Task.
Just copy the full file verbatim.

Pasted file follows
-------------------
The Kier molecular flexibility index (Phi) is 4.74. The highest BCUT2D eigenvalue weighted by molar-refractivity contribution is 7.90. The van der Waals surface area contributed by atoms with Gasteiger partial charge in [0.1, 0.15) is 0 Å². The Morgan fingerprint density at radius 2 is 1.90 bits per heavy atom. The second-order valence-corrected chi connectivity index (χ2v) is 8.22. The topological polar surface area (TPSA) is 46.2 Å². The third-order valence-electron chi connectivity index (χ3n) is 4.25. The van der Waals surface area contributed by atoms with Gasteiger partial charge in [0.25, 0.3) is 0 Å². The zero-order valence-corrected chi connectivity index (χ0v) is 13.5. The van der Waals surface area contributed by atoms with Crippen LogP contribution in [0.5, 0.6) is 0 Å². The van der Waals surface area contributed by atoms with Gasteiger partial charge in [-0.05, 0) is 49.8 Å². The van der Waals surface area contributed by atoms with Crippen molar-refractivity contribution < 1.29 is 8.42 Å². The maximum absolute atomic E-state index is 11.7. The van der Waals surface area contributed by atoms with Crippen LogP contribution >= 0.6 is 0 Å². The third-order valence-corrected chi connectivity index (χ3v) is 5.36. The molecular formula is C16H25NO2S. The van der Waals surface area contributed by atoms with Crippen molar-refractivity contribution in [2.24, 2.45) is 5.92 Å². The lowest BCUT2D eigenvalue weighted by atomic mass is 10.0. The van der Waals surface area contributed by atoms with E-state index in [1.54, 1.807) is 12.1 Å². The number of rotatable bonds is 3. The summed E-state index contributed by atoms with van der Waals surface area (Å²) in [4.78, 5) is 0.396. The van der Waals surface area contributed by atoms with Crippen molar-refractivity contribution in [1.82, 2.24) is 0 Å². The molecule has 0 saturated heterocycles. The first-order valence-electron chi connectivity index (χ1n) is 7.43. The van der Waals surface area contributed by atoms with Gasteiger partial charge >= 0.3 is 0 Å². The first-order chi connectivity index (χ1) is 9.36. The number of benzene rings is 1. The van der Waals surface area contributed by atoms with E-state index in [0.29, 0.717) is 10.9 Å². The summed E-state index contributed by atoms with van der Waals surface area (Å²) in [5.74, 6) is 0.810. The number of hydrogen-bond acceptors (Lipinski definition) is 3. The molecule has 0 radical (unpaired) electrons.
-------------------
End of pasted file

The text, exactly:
The Kier molecular flexibility index (Phi) is 4.74. The highest BCUT2D eigenvalue weighted by molar-refractivity contribution is 7.90. The van der Waals surface area contributed by atoms with Gasteiger partial charge in [0.1, 0.15) is 0 Å². The Morgan fingerprint density at radius 2 is 1.90 bits per heavy atom. The second-order valence-corrected chi connectivity index (χ2v) is 8.22. The topological polar surface area (TPSA) is 46.2 Å². The third-order valence-electron chi connectivity index (χ3n) is 4.25. The van der Waals surface area contributed by atoms with Gasteiger partial charge in [0.25, 0.3) is 0 Å². The zero-order valence-corrected chi connectivity index (χ0v) is 13.5. The van der Waals surface area contributed by atoms with Crippen LogP contribution in [0.5, 0.6) is 0 Å². The van der Waals surface area contributed by atoms with Gasteiger partial charge in [-0.05, 0) is 49.8 Å². The van der Waals surface area contributed by atoms with Crippen molar-refractivity contribution < 1.29 is 8.42 Å². The maximum absolute atomic E-state index is 11.7. The van der Waals surface area contributed by atoms with Crippen LogP contribution >= 0.6 is 0 Å². The third-order valence-corrected chi connectivity index (χ3v) is 5.36. The molecular formula is C16H25NO2S. The van der Waals surface area contributed by atoms with Crippen molar-refractivity contribution in [2.24, 2.45) is 5.92 Å². The lowest BCUT2D eigenvalue weighted by atomic mass is 10.0. The van der Waals surface area contributed by atoms with E-state index in [1.54, 1.807) is 12.1 Å². The number of rotatable bonds is 3. The summed E-state index contributed by atoms with van der Waals surface area (Å²) in [4.78, 5) is 0.396. The van der Waals surface area contributed by atoms with Crippen molar-refractivity contribution in [1.82, 2.24) is 0 Å². The molecule has 0 saturated heterocycles. The first-order valence-electron chi connectivity index (χ1n) is 7.43. The van der Waals surface area contributed by atoms with Gasteiger partial charge >= 0.3 is 0 Å². The first-order chi connectivity index (χ1) is 9.36. The number of benzene rings is 1. The van der Waals surface area contributed by atoms with E-state index in [0.29, 0.717) is 10.9 Å². The summed E-state index contributed by atoms with van der Waals surface area (Å²) in [5.74, 6) is 0.810. The number of hydrogen-bond acceptors (Lipinski definition) is 3. The molecule has 0 radical (unpaired) electrons.